1The Division of Biological Sciences, The University of Montana, Missoula, MT 59812, USA;
PHONE: 406-243-5077, FAX: 406-243-4184, email: email@example.com
2Department of Horticulture and Landscape Architecture, Colorado State University, Fort Collins, CO 80523. USA
Many exotic plant species undergo astounding increases in dominance when introduced to new communities by humans. This is primarily attributed to escape from specialist consumers. However, strong allelopathic effects by some powerful invaders, and much stronger allelopathic effects in invaded ranges compared with native ranges suggest a new theory for invasive success – the novel weapons hypothesis. Here we discuss the evidence for allelopathic effects of Centaurea maculosa and C. diffusa and propose that some invaders transmogrify because they possess novel biochemical weapons that function as unusually powerful allelopathic agents or as mediators of new plant-soil microbial interactions. Novel biochemical weapons possessed by some plant invaders may provide an advantage based on historical coevolutionary trajectories.
Exotic plant invaders may succeed because they possess novel weapons; biochemicals that have powerful effects against na´ve species in invaded regions that have not had an opportunity to evolve resistance.
allelopathy, catechin, coevolution, competition, exotic plants, invasions, novel weapons, transmogrification
Two of North America’s most destructive exotic invasive plants, Centaurea maculosa and C. diffusa, produce chemicals in their root exudates with powerful toxic effects on other plants and soil microbes (Callaway & Aschehoug 2000; Bais et al. 2003; Weir et al. 2003; Vivanco et al. 2004; Callaway et al. 2004). Centaurea maculosa exudes large amounts of (▒)-catechin from its roots, whereas C. diffusa roots exude 8-hydroxyquinoline. Both species can establish virtual monocultures, but only in the regions that they invade. At home (Eurasia) they are far less abundant. In a fascinating twist, both Centaurea species and their allelochemicals have much stronger effects on species native to invaded regions in North America than related species in their communities of origin (Callaway and Aschehoug 2000; Bais et al. 2003; Vivanco et al. 2004). These biogeographical differences in the effectiveness of root-exuded biochemicals suggest a new theory for the success of some invasive plants – the “novel weapons hypothesis” (Rabotnov 1982, Callaway and Ridenour 2004, Callaway and Hierro, in press).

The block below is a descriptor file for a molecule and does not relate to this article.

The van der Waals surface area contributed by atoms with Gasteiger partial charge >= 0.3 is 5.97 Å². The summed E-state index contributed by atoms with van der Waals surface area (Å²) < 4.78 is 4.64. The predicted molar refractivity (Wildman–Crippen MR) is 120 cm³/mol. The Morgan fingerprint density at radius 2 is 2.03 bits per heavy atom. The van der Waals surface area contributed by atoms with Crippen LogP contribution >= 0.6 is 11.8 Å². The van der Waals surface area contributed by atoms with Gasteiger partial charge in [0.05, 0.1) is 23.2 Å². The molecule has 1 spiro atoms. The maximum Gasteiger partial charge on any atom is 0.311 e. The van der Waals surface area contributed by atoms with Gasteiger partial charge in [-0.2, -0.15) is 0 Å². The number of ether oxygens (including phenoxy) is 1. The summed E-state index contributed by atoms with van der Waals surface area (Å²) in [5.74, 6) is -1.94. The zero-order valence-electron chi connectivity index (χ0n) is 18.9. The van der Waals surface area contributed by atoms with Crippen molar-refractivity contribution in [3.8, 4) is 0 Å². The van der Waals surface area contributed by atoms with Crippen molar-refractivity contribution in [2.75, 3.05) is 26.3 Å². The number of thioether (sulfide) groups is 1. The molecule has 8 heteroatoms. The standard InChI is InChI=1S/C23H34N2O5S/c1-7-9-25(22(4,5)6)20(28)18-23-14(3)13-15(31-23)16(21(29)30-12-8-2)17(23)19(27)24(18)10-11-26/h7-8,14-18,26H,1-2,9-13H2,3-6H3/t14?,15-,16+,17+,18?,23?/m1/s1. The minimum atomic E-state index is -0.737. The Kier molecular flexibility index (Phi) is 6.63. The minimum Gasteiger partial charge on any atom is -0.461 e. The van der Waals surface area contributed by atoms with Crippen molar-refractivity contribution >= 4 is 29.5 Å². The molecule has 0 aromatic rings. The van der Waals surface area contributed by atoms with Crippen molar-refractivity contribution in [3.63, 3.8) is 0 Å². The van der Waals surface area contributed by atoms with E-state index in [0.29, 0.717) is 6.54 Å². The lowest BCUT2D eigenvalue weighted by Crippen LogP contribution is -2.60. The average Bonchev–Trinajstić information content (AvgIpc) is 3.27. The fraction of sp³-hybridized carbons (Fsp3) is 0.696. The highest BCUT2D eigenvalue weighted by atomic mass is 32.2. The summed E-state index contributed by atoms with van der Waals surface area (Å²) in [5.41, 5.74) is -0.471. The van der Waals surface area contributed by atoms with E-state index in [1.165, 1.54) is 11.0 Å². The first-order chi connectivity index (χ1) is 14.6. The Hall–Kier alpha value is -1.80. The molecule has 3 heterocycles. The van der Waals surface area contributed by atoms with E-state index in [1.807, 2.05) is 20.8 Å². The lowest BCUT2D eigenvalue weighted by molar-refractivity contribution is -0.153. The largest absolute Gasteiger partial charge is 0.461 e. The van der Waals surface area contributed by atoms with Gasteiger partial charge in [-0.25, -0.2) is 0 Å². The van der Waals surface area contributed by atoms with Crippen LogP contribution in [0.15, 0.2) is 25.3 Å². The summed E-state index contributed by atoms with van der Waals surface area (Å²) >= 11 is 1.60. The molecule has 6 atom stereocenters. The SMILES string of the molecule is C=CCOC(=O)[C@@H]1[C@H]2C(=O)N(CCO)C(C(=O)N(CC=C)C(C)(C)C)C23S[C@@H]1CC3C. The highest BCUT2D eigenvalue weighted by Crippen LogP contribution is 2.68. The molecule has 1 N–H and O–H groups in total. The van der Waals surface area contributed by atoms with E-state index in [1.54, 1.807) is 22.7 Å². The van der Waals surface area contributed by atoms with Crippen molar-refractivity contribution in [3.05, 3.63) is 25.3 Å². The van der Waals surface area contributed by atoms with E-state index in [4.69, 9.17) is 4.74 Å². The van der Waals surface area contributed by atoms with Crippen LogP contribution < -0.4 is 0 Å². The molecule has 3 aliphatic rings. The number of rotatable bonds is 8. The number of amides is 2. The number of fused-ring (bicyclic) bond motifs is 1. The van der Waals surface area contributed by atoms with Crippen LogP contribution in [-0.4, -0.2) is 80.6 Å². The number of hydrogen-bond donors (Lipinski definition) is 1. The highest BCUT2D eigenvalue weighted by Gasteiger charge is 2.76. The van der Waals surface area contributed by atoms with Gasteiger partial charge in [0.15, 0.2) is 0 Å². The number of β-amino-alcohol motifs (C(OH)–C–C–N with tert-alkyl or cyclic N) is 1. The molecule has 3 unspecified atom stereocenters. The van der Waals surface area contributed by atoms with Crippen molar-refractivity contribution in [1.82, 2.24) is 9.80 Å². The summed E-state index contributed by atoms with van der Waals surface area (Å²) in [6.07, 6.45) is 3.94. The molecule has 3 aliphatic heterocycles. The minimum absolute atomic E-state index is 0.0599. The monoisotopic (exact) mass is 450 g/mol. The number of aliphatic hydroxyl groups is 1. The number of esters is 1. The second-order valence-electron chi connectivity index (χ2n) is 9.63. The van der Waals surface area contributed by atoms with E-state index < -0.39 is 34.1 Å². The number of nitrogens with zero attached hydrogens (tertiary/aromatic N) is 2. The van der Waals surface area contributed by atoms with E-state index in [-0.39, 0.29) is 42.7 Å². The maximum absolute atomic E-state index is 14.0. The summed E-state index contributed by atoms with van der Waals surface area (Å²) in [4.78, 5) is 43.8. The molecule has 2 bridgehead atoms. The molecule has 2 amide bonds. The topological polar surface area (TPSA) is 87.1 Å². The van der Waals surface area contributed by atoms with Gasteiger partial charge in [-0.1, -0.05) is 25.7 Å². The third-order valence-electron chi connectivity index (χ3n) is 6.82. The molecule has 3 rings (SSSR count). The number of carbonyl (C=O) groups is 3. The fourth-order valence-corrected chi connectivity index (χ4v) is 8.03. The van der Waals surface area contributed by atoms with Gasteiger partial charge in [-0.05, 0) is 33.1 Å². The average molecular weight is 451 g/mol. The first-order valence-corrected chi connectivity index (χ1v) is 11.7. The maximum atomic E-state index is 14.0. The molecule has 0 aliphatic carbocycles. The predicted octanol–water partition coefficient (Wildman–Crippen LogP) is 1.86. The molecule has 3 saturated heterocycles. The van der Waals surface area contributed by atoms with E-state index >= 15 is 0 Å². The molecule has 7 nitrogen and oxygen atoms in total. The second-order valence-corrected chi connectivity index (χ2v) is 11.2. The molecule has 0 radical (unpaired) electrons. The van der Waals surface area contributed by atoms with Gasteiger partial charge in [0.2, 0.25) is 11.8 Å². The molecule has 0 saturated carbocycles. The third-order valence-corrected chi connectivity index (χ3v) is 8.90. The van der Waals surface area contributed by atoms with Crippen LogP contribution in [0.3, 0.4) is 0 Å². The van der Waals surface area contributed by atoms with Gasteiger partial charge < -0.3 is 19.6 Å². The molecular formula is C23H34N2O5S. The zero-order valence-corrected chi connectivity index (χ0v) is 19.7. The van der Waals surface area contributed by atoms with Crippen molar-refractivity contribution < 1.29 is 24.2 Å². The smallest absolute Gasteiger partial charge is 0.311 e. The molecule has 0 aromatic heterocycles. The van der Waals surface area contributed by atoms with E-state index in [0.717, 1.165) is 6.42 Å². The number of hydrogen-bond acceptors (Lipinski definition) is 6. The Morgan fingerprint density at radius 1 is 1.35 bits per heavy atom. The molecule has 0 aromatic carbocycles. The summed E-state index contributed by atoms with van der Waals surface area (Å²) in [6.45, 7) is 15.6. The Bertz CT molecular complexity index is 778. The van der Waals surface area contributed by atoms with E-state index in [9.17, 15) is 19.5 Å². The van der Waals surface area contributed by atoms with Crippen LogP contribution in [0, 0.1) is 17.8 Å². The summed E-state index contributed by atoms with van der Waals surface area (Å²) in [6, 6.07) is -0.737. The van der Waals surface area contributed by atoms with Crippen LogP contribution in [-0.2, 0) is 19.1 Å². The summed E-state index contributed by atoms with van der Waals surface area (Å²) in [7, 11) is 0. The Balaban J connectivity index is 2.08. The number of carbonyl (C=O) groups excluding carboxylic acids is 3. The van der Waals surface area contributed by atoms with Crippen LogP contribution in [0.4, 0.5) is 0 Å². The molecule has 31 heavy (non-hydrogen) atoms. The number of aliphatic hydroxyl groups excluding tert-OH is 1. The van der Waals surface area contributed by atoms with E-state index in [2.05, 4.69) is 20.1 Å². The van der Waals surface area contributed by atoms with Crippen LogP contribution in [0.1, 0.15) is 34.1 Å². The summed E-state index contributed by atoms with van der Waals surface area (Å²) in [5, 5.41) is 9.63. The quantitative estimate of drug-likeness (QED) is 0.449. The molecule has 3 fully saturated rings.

The dramatic success, or “transmogrification”, of some plant species in places where humans have introduced them is primarily attributed to escape from specialist consumers (Williams 1954; Elton 1958; Crawley 2002; Mack et al. 2000; Maron and VilÓ 2001). However, the biogeographic differences in allelopathic effect suggest that some invaders may succeed because they possess novel biochemical weapons that function as unusually powerful allelopathic agents, or as mediators of new plant–soil microbial interactions. These allelopathic weapons may be relatively ineffective against their natural neighbors because of adaptation by natural neighbors, but the same biochemicals may be highly inhibitory to newly encountered plants in invaded communities because of a lack of adaptation. Resistance in plants evolves rapidly in response to man-made chemical herbicides (Powles and Holtum 1994), and plants can apparently adapt rapidly to the particular chemical composition of neighboring plants (Ehlers & Thompson 2004). In other words, the novel weapons of some plant invaders may provide them with an advantage that may arise from differences in the regional coevolutionary trajectories of plant and soil microbial communities.